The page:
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Cytogenetics Approaches and Medicinal Applications
Transcriptomics: Open Access

Transcriptomics: Open Access
Open Access

ISSN: 2329-8936

Short Communication - (2022)Volume 8, Issue 2

Cytogenetics Approaches and Medicinal Applications

Ramesh Bhatia*
 
*Correspondence: Ramesh Bhatia, Department of Biotechnology, National Research Centre on Plant Biotechnology, New Delhi, 110012, India, Email:

Author info »

Description

Cytogenetics is a field of genetics that also consists of elements of cell biology and cytology. It is concerned with how chromosomes affect cell behaviour, notably during mitosis and meiosis.

Karyotyping, examination of G-banded chromosomes, additional cytogenetic banding methodologies, and molecular cytogenetics techniques such as Fluorescence In Situ Hybridization (FISH) and comparative genomic hybridization are among the strategies utilized. Various techniques are involved in cytogenetics. They are:

Karyotyping

Routine genome analysis (karyotyping) is the examination of metaphase chromosomes that have been banded with trypsin and then stained with Giemsa, Leishmann's, or a combination of both. This results in distinct chromosomal banding patterns. Although the chemical mechanism and cause of these patterns are unknown, they are most likely connected to replication time and chromatin packing [1].

In cytogenetics laboratories, several chromosome-banding procedures are used. Quinacrine banding (Q-banding) was the first approach to creating precise banding patterns. This approach, which necessitates the use of a fluorescence microscope, is no longer as popular as Giemsa banding (Gbanding). Heat treatment is required for reverse banding, which reverses the conventional black-and-white pattern seen in Gbands and Q-bands. This approach is very useful for staining chromosomal distal ends [2]. C-banding and nucleolar organising region stains are two further staining techniques (NOR stains). These new approaches dye specific chromosomal segments. NOR staining emphasizes the satellites and stalks of acrocentric chromosomes, while C-banding highlights constitutive heterochromatin, which is frequently seen at the centromere.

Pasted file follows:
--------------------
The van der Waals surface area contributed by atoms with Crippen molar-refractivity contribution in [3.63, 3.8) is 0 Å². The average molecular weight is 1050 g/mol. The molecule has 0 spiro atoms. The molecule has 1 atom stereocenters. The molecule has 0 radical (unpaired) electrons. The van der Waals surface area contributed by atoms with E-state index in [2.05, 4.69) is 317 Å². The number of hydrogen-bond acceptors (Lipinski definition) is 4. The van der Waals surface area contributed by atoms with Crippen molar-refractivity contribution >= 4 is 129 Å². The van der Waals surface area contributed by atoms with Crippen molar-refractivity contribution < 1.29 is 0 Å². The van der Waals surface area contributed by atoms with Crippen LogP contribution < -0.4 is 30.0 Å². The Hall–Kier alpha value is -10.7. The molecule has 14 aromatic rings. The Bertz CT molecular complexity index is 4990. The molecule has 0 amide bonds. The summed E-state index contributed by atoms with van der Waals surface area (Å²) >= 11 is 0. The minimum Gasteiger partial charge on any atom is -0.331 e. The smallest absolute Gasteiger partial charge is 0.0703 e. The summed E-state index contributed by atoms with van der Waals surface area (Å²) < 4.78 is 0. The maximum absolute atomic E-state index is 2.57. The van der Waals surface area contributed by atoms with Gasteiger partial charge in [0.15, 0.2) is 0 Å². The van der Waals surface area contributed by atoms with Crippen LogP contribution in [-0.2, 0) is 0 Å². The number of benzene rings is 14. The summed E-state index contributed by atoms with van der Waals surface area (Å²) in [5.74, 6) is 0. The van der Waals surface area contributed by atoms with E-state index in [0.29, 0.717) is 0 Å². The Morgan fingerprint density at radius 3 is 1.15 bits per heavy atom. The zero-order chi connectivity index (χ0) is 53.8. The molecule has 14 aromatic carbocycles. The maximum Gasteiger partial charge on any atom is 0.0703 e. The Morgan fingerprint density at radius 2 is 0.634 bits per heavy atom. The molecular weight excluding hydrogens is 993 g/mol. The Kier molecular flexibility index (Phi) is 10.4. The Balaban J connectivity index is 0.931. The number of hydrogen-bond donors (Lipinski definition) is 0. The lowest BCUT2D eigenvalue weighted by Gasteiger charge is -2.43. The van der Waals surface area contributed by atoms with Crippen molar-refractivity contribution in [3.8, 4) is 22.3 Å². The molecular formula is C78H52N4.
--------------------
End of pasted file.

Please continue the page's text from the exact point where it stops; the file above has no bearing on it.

The staining of chromosomes during prophase or early metaphase (prometaphase) before they achieve maximum condensation is classified as top banding. Because prophase and prometaphase chromosomes are longer than metaphase chromosomes, the number of bands visible on all chromosomes (bands per haploid set, BPH; "band level") rises from 300 to 800.

Slide preparation

A salt solution, usually 2X SSC, is used to age the slide (salt, sodium citrate). After dehydrating the slides with ethanol, the probe combination is added. After that, the sample and probe DNA are co-denatured on a hot plate and re-annealed for at least 4 hours [3]. After washing to remove any unbound probe, the slides are counterstained with 4',6-Diamidino-2-phenylindole (DAPI) or propidium iodide.

Analysis

A clinical laboratory specialist in cytogenetics analyses FISH specimens using fluorescence microscopy. In oncology, a large number of interphase cells are counted and scored in order to rule out low-level residual illness, often between 200 and 1000 cells. Generally, 20 metaphase cells are evaluated for chromosomal defects.

Human abnormalities and medical applications

Despite the launch of procedures that made chromosome enumeration simple, findings about abnormal chromosomes and chromosome numbers were made swiftly. Cytogenetics revealed the nature of the chromosomal abnormality in some congenital illnesses, such as Down syndrome: a "simple" trisomy. Cells with aneuploidy (additions or deletions of whole chromosomes) in one or both of the parents or the fetus can result from nondisjunction occurrences. Sex chromosomal abnormalities were detected as well as other numerical abnormalities [4]. Turner syndrome is caused by a female having only one X chromosome, whereas Klinefelter syndrome is caused by a male having an additional X chromosome, resulting in 47 total chromosomes. Many more sex chromosomal combinations, such as XXX, XYY, and XXXX, are compatible with live birth. Mammals' ability to tolerate aneuploidies in the sex chromosomes is due to their ability to inactivate them, which is required in normal females to compensate for having two copies of the chromosome. Individuals with extra X chromosomes have a phenotypic effect because not all genes on the X chromosome are inactivated.

Conclusion

It is concerned with how chromosomes affect cell behavior, notably during mitosis and meiosis. Techniques Karyotyping Routine genome analysis (karyotyping) is the examination of metaphase chromosomes that have been banded with trypsin and then stained with Giemsa, Leishmann's, or a combination of both. Cytogenetics are developed by various techniques.

References

Author Info

Ramesh Bhatia*
 
1Department of Biotechnology, National Research Centre on Plant Biotechnology, New Delhi, 110012, India
 

Citation: Bhatia R (2022) Cytogenetics Approaches and Medicinal Applications. Transcriptomics. 8:112.

Received: 04-Apr-2022, Manuscript No. TOA-22-17469; Editor assigned: 07-Apr-2022, Pre QC No. TOA-22-17469 (PQ); Reviewed: 21-Apr-2022, QC No. TOA-22-17469; Revised: 28-Apr-2022, Manuscript No. TOA-22-17469 (R); Published: 06-May-2022 , DOI: 10.35248/2329-8936.22.8.112

Copyright: © 2022 Bhatia R. This is an open-access article distributed under the terms of the Creative Commons Attribution License, which permits unrestricted use, distribution, and reproduction in any medium, provided the original author and source are credited.

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